José-Ricardo Presman is a founding member of the Amos Eno Gallery artist cooperative. It has been 45 years since the first exhibition at Amos Eno Gallery, so we wanted to ask José some questions to get insights into the early days and what it took to organize an alternative to the commercial gallery scene. Read on for tales of 70's Soho and the changing art scene in New York City.
Amos Eno Gallery: José, you were a founding member at Amos Eno Gallery and have been showing there since the 70’s. How did you come together with the other co-founders to form the gallery?
José Presman: Until the early 1970's Rutgers University and Douglass College in New Brunswick, NJ were all-male and all-female respectively. Both had art departments, although Rutgers University didn't yet offer a BFA program. Art students from both schools crossed town and attended what became co-ed classes for the first time. My classes at Douglass College were in the graduate program with British artist Peter Stroud during my undergraduate years at Rutgers.Philip Orenstein was (I believe) assistant teacher at Rutgers and Billie Picard-Pritchard was art professor at Rutgers. Both were co-founders along with art students Elizabeth Ayer, Eva Bouzard and myself. Along with Emily Hixon and 1 or 2 others, we met at Philip Orenstein's house to chip in $50 each until we found a raw space in SoHo. (Most spaces then were abandoned warehouses, as was our first space).
The founding members were all young, emerging artists (Billie Pritchard, my art professor for 3 years was the oldest at 46 years old). All others were in their 20's and 30's. Many artists emerged from the late 60's and early 70's from the NY/NJ area and there were only a handful of art galleries available downtown, and they were for the most part commercial. AIR and SOHO 20, two all-women co-op galleries were established months before us.
Uptown galleries were out of the question for exhibiting. Billie Pritchard, a French-American artist was my undergraduate thesis art professor (only BA's were available) and Philip Orenstein allowed me to sit in on his art classes, although I wasn't officially enrolled in them. These two artists I knew personally. All the other original members I met in later meetings and while clearing out the trashed, filthy basement space at 85 Mercer St, while we constructed the walls, swept and painted the floors, and painted the whole gallery (a space about 4-5 times larger than the space we now occupy). The rest of the 18 members exhibiting at our inaugural show were other art teachers, friends and art students such as Judith Ostrowitz, a fellow Pratt graduate student.
AEG: Being there at the beginning of the gallery and the Soho arts scene sounds inspiring. However, I notice you did not mention anyone named “Amos Eno.” Where did the name of the gallery come from?
JP: The Amos Eno in our gallery name refers to the 19th century real estate investor (there have been other Amos Enos in history). The story was that he was an investor or builder of our building. I'm pretty sure it's been designated a landmark building. (He also owned the lot where the Flatiron building stands.) By the way, several times during the early years people claiming to be named Amos Eno or their representatives showed up at the gallery and threatened to sue us for using their name without authorization. Nothing ever came of it...so far.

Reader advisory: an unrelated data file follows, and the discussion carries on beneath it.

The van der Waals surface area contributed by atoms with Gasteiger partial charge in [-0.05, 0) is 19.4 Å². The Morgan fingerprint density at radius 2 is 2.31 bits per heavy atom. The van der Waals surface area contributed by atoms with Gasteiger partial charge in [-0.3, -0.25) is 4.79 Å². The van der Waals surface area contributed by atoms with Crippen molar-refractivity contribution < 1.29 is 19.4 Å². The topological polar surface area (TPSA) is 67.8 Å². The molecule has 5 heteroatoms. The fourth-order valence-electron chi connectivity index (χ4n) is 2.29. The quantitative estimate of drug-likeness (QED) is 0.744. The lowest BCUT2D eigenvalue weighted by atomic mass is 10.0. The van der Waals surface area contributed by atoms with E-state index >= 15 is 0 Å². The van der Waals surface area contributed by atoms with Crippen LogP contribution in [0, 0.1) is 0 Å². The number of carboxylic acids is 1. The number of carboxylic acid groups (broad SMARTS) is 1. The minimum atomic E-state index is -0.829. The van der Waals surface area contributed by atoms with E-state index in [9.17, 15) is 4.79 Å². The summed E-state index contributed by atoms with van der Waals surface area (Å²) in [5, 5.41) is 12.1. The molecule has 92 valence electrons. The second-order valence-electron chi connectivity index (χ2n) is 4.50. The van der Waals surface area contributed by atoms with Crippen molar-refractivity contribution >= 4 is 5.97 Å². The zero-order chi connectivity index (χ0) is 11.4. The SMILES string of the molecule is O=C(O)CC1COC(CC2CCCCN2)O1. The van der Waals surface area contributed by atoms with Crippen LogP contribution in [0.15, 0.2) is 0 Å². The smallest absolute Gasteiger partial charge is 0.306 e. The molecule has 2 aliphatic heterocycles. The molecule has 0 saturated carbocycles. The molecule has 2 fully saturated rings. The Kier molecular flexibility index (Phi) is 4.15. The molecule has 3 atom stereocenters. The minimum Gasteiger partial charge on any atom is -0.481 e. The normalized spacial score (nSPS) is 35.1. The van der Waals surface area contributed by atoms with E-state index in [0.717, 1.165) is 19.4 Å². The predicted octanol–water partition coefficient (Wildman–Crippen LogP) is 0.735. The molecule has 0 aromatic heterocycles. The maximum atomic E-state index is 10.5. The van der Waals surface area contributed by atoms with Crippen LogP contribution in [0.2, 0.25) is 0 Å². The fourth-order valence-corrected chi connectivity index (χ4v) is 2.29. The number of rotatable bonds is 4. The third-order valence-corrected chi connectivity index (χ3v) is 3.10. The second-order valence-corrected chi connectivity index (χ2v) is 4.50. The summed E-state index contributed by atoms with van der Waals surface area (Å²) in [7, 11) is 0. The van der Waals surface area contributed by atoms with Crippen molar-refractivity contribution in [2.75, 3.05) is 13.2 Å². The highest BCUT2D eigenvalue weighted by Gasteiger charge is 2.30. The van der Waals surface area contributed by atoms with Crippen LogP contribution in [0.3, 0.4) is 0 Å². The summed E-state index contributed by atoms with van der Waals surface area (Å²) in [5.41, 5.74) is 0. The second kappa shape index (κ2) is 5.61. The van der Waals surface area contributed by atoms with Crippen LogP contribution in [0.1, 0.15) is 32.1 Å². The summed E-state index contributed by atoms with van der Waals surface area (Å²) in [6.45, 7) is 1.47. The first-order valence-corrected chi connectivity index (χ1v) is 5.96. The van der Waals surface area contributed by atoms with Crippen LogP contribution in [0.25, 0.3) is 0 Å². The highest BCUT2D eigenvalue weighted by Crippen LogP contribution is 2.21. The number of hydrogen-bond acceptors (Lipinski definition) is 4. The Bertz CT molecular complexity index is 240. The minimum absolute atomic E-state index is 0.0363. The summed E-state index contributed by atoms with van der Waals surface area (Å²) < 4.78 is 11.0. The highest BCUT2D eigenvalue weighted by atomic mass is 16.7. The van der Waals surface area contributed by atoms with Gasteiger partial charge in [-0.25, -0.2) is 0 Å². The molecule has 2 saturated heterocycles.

AEG: You mentioned Soho 20 and A.I.R.: was there any collaboration or camaraderie between the emerging artist galleries of the time since it was a smaller community then?
JP: Within about a year, we moved to 101 Wooster St, 2 doors north from AIR. AIR has always kept to themselves and there was little communication between us. SOHO 2 was a couple of blocks away, also with minimal contact between us. Brand new galleries had all kinds of logistical issues to be preoccupied with.
AEG: What were the first shows like?
The inaugural show was hung as a group show (19 members). The 2nd show (4 members) was considered as 4 separate solo shows since the gallery was so large (about 4-5 times the size of our present space). I had about half a dozen paintings, some as large as 10 feet across. There were scant few rules and curating didn't appear until we moved to 101 Wooster St. a couple of years later (as I remember). Shows in which the whole gallery was reserved for 1 artist started when we moved.
AEG: What were commercial galleries showing?
Commercial galleries were showing big names and recently established artists in midtown who could guarantee sales. SoHo commercial galleries also had to have some guaranteed sales to pay expenses, as rents were lower than midtown. OK Harris Gallery is an example of a space which could take a chance on unknown artists in combination with art that could guarantee some sales to collectors.
AEG: How would you compare the events of the late seventies and eighties to what is happening now? Obviously the late seventies and early eighties in the New York art scene have become romanticized now, the era of Patti Smith, punk, Keith Haring, Basquiat, etc. Did things seem less commercial then, did the art at Amos Eno echo the street art that was getting more notice at that point? When the gallery moved to new spaces was it because it was getting priced out of where it was or was it an aspiration to move to a more visible space?
JP: From the late 70's to the early 80's more artists were on the scene and more galleries had to sprout to accommodate them. As spaces became more sophisticated, commercial and "clean", there was a reaction by artists to retain the raw quality of their work. This gave rise to the lower East side gallery scene. AEG kept to a middle-ground approach - not punk and not slick.